Are 'class A' temperature requirements realistic or desirable?

Edward Arens*, Michael A. Humphreys, Richard de Dear, Hui Zhang

*Corresponding author for this work

Research output: Contribution to journalArticlepeer-review

144 Citations (Scopus)


It requires more energy to maintain a narrow indoor temperature range than a broader range, in which the building may be allowed to float with reduced conditioning for longer periods of time. A narrow range should presumably be preferable to the building occupants to justify its increased energy cost. At what widths are temperature ranges detected, preferred, or judged unacceptable? Three databases of occupant satisfaction in buildings are used to examine the acceptability of three classes of temperature range currently employed in the ISO and European standards, and proposed for the ASHRAE standard. These are alternatively identified as class A, B, and C, or category I, II, and III, but their specifications are identical. The A class (I category) is found to confer no relative satisfaction benefit to individuals or to realistic building occupancies. In addition, the differences in B and C class satisfaction are small.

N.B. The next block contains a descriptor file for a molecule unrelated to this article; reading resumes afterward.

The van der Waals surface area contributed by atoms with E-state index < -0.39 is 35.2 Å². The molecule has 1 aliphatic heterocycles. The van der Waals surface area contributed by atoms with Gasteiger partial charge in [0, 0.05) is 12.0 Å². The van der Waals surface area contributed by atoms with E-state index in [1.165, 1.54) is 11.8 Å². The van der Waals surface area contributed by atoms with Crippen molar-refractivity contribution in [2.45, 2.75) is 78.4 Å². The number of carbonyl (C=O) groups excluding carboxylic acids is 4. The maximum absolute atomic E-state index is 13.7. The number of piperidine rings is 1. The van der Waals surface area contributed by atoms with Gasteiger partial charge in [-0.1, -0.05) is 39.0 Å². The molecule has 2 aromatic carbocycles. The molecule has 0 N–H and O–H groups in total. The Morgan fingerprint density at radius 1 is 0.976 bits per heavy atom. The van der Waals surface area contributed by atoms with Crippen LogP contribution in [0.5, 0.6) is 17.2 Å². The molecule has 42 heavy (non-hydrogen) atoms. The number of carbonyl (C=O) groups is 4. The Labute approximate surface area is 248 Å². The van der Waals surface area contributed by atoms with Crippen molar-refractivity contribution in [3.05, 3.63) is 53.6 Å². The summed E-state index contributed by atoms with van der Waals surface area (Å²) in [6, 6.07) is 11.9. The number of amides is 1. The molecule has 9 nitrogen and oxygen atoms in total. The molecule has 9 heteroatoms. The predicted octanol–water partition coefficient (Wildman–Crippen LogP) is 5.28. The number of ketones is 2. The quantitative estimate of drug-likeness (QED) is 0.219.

Original languageEnglish
Pages (from-to)4-10
Number of pages7
JournalBuilding and Environment
Issue number1
Publication statusPublished - Jan 2010


  • Acceptability
  • Category
  • Class A
  • PMV
  • Setpoint temperature
  • Standard

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